Since my little foray into wheat and sugar, the only thing I still notice, a week later, is that my eye tends to drift toward the dessert tray at the coffee shop a little more often. I know that will eventually diminish, unless I indulge again. Then I remember that awful shaky sweaty feeling, and that helps me decide to look at the pretty clouds in the sky outside, instead.

23 comments:

Rita said...

I just have the cravings and no bad reactions...except for fat--LOL! I have read that before, though, about wheat and sugar--that the more you eat the more you crave it. Makes it sound like heroin or meth! And I'm an addict. *sigh* You are doing so well, lady!! Good for you! :)

Teri said...

I'm trying to follow the path of no sugar, no wheat, no refined foods. I agree that you start to crave again, once you take that first bite. This time around, I had a craving for about 24-48 hours and was going crazy, luckily I did not have any of the "bad" foods in my RV, so I got through it and its amazing how much better I feel already, so fast.

gigihawaii said...

It's too bad you have such an adverse reaction to sweets. Fortunately, I don't. In October when I was tested, my blood glucose was 93, below the 100 threshold, so I am not even pre-diabetic. But, I am heavy and have a potbelly, though. I have been on so many diets that I have no desire to start another one. As long as my test scores are normal, what the heck? Lol.

Retired English Teacher said...

I'm glad you are seeing positive results and that this diet is working for you. Cravings go away with time. Feeding the craving only makes it worse. I've learned that over time.

MerCyn said...

Keeping the cravings at bay is a life-long task. Food is an addiction and I am an addict! I give in to chocolate occasionally. A couple of pieces is OK, but when I am weak and overindulge I pay for it later. I have become good at eating the good stuff but have not yet overcome the inclination to overeat.

Friko said...

my blood sugar levels are fine although I do tend to eat a lot of the sweeter foods in winter. I really ought not to, my energy levels go up and down far too abruptly.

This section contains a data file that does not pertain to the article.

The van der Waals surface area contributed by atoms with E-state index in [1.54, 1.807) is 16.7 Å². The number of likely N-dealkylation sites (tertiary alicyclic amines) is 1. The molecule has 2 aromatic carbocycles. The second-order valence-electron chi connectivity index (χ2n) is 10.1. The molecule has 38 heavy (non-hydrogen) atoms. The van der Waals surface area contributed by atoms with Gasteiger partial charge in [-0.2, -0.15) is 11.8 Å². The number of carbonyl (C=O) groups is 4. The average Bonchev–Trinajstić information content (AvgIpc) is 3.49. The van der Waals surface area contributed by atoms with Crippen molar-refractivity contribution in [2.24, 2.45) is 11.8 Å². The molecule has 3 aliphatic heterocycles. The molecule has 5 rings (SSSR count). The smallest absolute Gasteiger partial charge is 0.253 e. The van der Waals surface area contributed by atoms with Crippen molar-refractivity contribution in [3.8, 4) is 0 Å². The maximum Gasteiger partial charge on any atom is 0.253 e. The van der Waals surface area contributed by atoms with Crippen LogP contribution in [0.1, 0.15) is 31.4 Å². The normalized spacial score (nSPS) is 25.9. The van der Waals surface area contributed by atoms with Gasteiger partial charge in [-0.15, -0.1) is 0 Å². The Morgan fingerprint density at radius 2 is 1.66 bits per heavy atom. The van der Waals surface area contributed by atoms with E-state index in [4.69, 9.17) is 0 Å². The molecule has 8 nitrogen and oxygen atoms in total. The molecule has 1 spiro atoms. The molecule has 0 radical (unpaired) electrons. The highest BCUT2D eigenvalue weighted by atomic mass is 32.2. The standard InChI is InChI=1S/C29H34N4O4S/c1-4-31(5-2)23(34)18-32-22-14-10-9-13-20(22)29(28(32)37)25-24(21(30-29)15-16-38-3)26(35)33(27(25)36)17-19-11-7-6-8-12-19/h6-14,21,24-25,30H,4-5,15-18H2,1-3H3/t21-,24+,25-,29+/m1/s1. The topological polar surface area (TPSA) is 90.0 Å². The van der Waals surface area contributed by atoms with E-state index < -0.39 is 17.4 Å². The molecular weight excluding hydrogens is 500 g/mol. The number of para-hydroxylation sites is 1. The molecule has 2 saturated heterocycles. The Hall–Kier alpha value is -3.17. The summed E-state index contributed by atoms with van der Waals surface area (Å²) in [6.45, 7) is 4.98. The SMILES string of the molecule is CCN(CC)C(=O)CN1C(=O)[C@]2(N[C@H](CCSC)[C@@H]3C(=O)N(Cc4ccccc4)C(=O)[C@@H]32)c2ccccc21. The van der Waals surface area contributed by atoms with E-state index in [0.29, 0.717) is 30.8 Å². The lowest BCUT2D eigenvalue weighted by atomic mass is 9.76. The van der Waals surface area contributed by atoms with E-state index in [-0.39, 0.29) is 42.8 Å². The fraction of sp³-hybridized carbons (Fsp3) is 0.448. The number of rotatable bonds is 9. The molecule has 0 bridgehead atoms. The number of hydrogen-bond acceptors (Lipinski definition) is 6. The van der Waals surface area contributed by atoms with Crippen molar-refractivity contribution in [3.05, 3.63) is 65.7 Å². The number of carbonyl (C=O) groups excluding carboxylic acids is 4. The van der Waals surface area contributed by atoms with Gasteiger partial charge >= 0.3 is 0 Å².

I am fortunate in that I can't eat fats and certainly no dairy products. I am beginning to think that wheat is not doing me any favours either, although I don't eat more than two slices of bread a day.

In ones sixties one really ought to know what works and what doesn't; you are good about temptation, something I have to learn urgently.

B. WHITTINGTON said...

Sorry you are going thru this. I am not supposed to eat wheat, now any gluten, and cut sugar use way down. Same for caffeine and I do love one cup of good strong coffee in the morning.
This is a life long journey for me. I have chronic pancreatitis and will have to always watch what I eat.
Diabetes runs in my family.
It's hard. I broke this week too and had a fat donut. Today I had a cookie bar. Tomorrow I'll hop back on the wagon and stay away from everything bad. It's just occasionally, we need a break.
Good luck to y ou on this journey. Barb

SquirrelQueen said...

Bakeries do their best to tempt us don't they? Have you ever tried carob? It tastes similar to chocolate but without some of the negative things that are in chocolate like caffeine. It also has a little natural sweetness. In my backpacking days we used to make trail mix with carob chips instead of chocolate, partly because it wouldn't melt in the heat like chocolate but also because tasted good. I get it at health food stores but be sure to read the labels, some brands are packed with sugar and fat. I usually just buy the plain chips.

Rubye Jack said...

I have that thing for sugar and sadly, have been indulging it lately with a dark milky way here and there. I simply have to quit because I totally know that for me it is addicting. But gosh, it tastes so dang good!!!

Red said...

You are telling us that the food thing is mostly in our head. Some foods speed us up as you said. some become a craving as you tell us with having that one cookie. Good on you for keeping up a healthy eating regime.

Linda Reeder said...

Your reaction to sugar doesn't sound "lucky" but maybe it is. I do know that I have to constantly fight cravings for sweets. I think eating sugar makes you want more. That's what I've read anyway.
Because I don't have dietary restrictions, just caloric limitations, I eat just about everything, but in moderation. I've heard about the belly fat diet, but I just don't want to have to follow any diet plan. Good for you for losing inches!

Arkansas Patti said...

As awful as they are, your reactions to sweets is probably a blessing. Talk about aversion therapy.
My achilles heel is greasy or fatty foods. I can do fine as long as I abstain but then going off the wagon just once sets off the need for a frenzie feed. I'd make a shark look docile.